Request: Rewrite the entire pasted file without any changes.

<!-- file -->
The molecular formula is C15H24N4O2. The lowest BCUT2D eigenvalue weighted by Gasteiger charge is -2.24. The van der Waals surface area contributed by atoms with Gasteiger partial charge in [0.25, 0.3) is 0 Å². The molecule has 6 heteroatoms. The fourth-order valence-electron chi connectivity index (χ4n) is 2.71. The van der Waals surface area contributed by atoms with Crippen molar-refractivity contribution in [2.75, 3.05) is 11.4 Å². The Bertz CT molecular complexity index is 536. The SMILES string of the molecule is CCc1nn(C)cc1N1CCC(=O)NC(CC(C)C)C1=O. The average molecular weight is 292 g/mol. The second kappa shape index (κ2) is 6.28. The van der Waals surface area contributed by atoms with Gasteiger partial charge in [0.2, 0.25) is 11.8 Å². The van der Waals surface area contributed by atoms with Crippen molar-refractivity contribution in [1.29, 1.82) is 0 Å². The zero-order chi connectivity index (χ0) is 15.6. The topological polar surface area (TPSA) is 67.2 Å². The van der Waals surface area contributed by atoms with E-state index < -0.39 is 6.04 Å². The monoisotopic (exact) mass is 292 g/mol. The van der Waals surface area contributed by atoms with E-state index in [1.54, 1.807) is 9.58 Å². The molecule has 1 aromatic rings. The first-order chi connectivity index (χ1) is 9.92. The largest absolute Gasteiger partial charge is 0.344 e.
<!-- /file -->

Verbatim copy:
The molecular formula is C15H24N4O2. The lowest BCUT2D eigenvalue weighted by Gasteiger charge is -2.24. The van der Waals surface area contributed by atoms with Gasteiger partial charge in [0.25, 0.3) is 0 Å². The molecule has 6 heteroatoms. The fourth-order valence-electron chi connectivity index (χ4n) is 2.71. The van der Waals surface area contributed by atoms with Crippen molar-refractivity contribution in [2.75, 3.05) is 11.4 Å². The Bertz CT molecular complexity index is 536. The SMILES string of the molecule is CCc1nn(C)cc1N1CCC(=O)NC(CC(C)C)C1=O. The average molecular weight is 292 g/mol. The second kappa shape index (κ2) is 6.28. The van der Waals surface area contributed by atoms with Gasteiger partial charge in [0.2, 0.25) is 11.8 Å². The van der Waals surface area contributed by atoms with Crippen molar-refractivity contribution in [1.29, 1.82) is 0 Å². The zero-order chi connectivity index (χ0) is 15.6. The topological polar surface area (TPSA) is 67.2 Å². The van der Waals surface area contributed by atoms with E-state index < -0.39 is 6.04 Å². The monoisotopic (exact) mass is 292 g/mol. The van der Waals surface area contributed by atoms with E-state index in [1.54, 1.807) is 9.58 Å². The molecule has 1 aromatic rings. The first-order chi connectivity index (χ1) is 9.92. The largest absolute Gasteiger partial charge is 0.344 e.